Written by: Alan Feuer
In the early morning of February 17, 2014, Mexican drug lord Joaquín Guzmán Loera was in bed with his mistress — one of many — when his personal secretary burst into the room with an urgent message: Troops were at the door. Time to leave.
Guzmán — naked — ran into the bathroom, beckoning the rest of his household to come with him. Popping the top on his escape hatch, he lifted the lid of the bathtub to reveal a set of wooden stairs leading to a tunnel. As a tactical team of Mexican marines used a battering ram on his front door, the kingpin known as El Chapo disappeared into the tunnel’s humid darkness — and into the annals of criminal myth.
Like other legends that surround Guzmán, the basic facts of his flight from the marines five years ago have been told so often they have started to develop the haziness of a fable. But on Thursday, the tale was told again, not only with astonishing new details, but by a stunning firsthand source: Lucero Guadalupe Sánchez López, the mistress who escaped into the tunnel at his side.
In an afternoon of testimony at Guzmán’s drug trial in New York, Sánchez took the jury through an almost unbelievable drug world love story, starting with the moment she met the crime lord at age 21 and ending with a terrifying trudge through Culiacán’s sewers.
In three years of tortured romance, she recounted, Sánchez served as Guzmán’s “house wife” and his unpaid partner in crime, buying kilograms of pot for him, setting up his front companies and often making sure he had fresh underwear. Even though she testified to all of this as a prosecution witness, Sánchez still appeared to be in love with the drug lord — at one point erupting into tears on the stand.
“Until today, I’m still confused,” she told the jury, “because I thought, in our relationship, we were romantically involved, as partners.”
Now 29, Sánchez, a former lawmaker from the state of Sinaloa, was arrested in 2017 while trying to enter the United States at the San Diego border. Though she did not know it at the time, Sánchez had been a target of a sprawling wiretap investigation by U.S. federal agents. As part of a separate inquiry, her private texts with Guzmán had also been intercepted after the kingpin’s IT expert installed commercial spyware on her BlackBerry, then gave the password to the FBI.
Several of the messages shown to the jury Thursday painted a portrait of the cartel couple as something like a Mexican Bonnie and Clyde. In one of the messages, Sánchez told her lover that she had just stamped dozens of kilos of his marijuana with a brand that included a heart and the No. 4 — a reference to the crime lord’s birthday, April 4.
“The heart means I love you,” Sánchez wrote. “And the 4 means I bless the day you came into this world.”
Guzmán’s wife, Emma Coronel Aispuro, was sitting in the courtroom when this narco pillow talk was projected on a screen. The dynamic was — to say the least — a little awkward. When Sánchez took the stand at 2 p.m., her habitual facial twitch was exacerbated, apparently by anxiety. Coronel played with her hair and largely stared forward. Guzmán refused to meet either woman’s gaze.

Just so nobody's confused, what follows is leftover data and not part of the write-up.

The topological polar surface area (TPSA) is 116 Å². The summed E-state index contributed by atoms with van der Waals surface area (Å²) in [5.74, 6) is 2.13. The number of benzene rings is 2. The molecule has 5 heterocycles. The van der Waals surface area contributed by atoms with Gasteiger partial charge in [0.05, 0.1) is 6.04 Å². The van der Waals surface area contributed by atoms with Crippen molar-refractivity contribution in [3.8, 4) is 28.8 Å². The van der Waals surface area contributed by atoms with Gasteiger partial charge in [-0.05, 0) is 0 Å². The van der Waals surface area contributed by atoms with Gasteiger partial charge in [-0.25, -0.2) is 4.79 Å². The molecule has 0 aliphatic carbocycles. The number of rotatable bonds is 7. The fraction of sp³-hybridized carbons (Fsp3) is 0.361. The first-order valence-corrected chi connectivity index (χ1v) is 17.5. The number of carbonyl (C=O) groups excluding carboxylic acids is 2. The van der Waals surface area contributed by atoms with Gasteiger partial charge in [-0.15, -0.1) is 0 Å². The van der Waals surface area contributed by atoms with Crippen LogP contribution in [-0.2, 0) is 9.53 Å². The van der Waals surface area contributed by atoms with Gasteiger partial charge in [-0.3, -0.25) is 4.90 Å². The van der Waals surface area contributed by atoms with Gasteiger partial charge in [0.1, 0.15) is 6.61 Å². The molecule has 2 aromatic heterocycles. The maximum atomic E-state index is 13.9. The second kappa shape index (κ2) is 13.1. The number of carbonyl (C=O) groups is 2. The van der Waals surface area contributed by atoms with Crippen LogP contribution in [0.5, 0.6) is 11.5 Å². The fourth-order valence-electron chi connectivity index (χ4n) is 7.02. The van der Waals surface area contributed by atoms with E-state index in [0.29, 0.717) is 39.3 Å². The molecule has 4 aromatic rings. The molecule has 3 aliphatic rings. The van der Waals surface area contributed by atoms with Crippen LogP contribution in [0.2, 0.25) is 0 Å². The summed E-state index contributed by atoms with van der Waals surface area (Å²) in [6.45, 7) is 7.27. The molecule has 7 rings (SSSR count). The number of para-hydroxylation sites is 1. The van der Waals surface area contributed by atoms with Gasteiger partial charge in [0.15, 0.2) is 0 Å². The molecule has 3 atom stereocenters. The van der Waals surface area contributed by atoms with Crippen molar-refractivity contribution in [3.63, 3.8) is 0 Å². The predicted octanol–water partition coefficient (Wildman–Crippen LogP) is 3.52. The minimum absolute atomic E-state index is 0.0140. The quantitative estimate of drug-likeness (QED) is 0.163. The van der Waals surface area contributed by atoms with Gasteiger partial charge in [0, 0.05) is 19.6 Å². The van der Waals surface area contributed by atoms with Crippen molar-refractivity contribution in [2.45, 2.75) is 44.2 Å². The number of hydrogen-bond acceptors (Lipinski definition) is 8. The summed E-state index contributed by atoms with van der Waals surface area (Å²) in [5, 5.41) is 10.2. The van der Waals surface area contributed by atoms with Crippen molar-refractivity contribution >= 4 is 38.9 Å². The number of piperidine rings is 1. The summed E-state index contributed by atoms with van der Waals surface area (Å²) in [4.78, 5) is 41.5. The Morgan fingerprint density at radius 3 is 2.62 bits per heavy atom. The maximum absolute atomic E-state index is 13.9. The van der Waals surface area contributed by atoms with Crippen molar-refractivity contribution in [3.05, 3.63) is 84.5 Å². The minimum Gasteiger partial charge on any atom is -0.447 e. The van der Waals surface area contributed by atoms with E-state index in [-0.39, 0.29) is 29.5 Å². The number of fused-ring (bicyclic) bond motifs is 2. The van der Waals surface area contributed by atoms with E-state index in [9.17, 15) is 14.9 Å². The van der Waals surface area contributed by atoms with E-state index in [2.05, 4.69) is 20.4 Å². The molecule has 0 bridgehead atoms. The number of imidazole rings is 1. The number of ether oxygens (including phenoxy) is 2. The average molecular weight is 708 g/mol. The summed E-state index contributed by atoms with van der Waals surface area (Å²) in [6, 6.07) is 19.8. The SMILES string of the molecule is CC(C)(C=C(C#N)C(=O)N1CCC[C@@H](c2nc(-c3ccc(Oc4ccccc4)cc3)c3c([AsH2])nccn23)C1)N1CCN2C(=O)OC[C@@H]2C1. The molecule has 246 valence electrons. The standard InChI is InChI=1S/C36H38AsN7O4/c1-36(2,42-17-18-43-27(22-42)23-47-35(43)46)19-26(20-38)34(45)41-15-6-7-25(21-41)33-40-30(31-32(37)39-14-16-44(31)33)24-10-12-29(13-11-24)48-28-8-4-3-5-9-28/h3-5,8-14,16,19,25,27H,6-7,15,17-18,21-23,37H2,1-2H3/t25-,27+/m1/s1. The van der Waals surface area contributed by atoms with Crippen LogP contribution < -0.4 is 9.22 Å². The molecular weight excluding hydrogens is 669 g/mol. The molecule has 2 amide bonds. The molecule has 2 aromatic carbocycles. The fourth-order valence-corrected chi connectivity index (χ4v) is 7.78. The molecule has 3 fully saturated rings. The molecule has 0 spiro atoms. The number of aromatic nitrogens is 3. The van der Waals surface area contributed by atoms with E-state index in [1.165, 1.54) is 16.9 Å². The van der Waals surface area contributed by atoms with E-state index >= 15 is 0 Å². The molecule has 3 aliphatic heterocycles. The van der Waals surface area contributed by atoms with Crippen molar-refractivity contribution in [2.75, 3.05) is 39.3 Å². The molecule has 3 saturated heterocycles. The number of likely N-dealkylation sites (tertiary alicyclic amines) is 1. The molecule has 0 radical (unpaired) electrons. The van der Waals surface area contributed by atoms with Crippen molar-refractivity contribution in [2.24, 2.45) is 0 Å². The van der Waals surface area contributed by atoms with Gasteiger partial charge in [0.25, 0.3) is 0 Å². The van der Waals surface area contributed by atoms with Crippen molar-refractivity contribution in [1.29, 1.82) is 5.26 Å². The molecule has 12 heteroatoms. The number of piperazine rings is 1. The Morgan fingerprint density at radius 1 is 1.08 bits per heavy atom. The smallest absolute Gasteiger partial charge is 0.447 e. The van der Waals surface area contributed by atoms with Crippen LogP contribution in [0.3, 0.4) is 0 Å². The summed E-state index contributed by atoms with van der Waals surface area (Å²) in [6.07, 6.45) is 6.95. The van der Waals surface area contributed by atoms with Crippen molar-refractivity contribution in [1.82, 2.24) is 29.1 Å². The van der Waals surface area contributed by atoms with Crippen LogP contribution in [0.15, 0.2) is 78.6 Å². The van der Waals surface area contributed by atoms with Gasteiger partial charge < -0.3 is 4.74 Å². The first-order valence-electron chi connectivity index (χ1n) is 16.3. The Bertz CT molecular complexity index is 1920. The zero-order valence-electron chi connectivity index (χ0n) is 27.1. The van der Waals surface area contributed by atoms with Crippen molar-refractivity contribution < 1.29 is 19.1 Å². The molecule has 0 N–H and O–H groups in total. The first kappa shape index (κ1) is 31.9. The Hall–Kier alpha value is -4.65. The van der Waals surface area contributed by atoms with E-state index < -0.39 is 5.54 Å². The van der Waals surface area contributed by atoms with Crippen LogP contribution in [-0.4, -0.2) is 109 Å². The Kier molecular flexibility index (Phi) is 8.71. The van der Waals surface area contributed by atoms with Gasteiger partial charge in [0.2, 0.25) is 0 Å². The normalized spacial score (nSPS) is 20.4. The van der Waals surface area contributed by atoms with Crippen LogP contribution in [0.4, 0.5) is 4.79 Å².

The bizarre telenovela, unfolding live in U.S. District Court in Brooklyn, only became more dramatic when Sánchez, after breaking into tears, calmed herself and narrated her escape with Guzmán into the tunnel in Culiacán.
She said the kingpin ran ahead at first, leaving her with his maid and secretary — a man known only as Condor — in “a humid place filled with water and mud.” The fugitives were down there for at least an hour, wandering in the wet and dark for long enough “to traumatize me,” she recalled. They finally emerged, Sánchez said, near a river. The rest of her story was cut short by the regular end of the trial day.
Before Sánchez took the stand, jurors heard what happened after the escape from Victor Vazquez, an agent with the Drug Enforcement Administration who was embedded with the Mexican marines during the capture operation. Vazquez described a high-stakes game of cat and mouse as the marines pursued Guzmán on a nightlong chase through several of the drug lord’s safe houses, which were connected by a series of secret tunnels.
The marines never found Guzmán that night, but they found some of his belongings: a rocket-propelled grenade launcher; his monogrammed, diamond-encrusted pistol; and crates of plastic bananas filled with cocaine.
After tracking Guzmán with almost real-time information from the U.S. wiretap on the cartel’s phones, the marines eventually discovered he had fled to Mazatlán and was holed up in a room at the Hotel Miramar, a block from the beach, Vazquez said.
The troops, he added, took extreme precautions approaching Mazatlán, shedding their uniforms and buying flip-flops and board shorts from a local Walmart. After staking out the hotel, Vazquez said, they prepared to raid it — on Feb. 22, in the hours before dawn.
When the operation started, Vazquez said, a group of Mexican marines went into the hotel as he stood waiting in the lobby. Within minutes, he reported, a coded message came over his radio: “7-7-7, confirmado.”
At that point, Vazquez said, “I knew they had got him.”
Running down to the hotel’s basement parking lot, Vazquez said he saw the kingpin on his knees, in a dirty T-shirt, surrounded by his captors.
“It’s you,” he recalled telling Guzmán, who would within a year escape from prison (again).
But it was not only him. The marines had also found Coronel and the couple’s twin toddler daughters.
After fleeing with his mistress, Guzmán had returned to — and had been arrested with — his wife.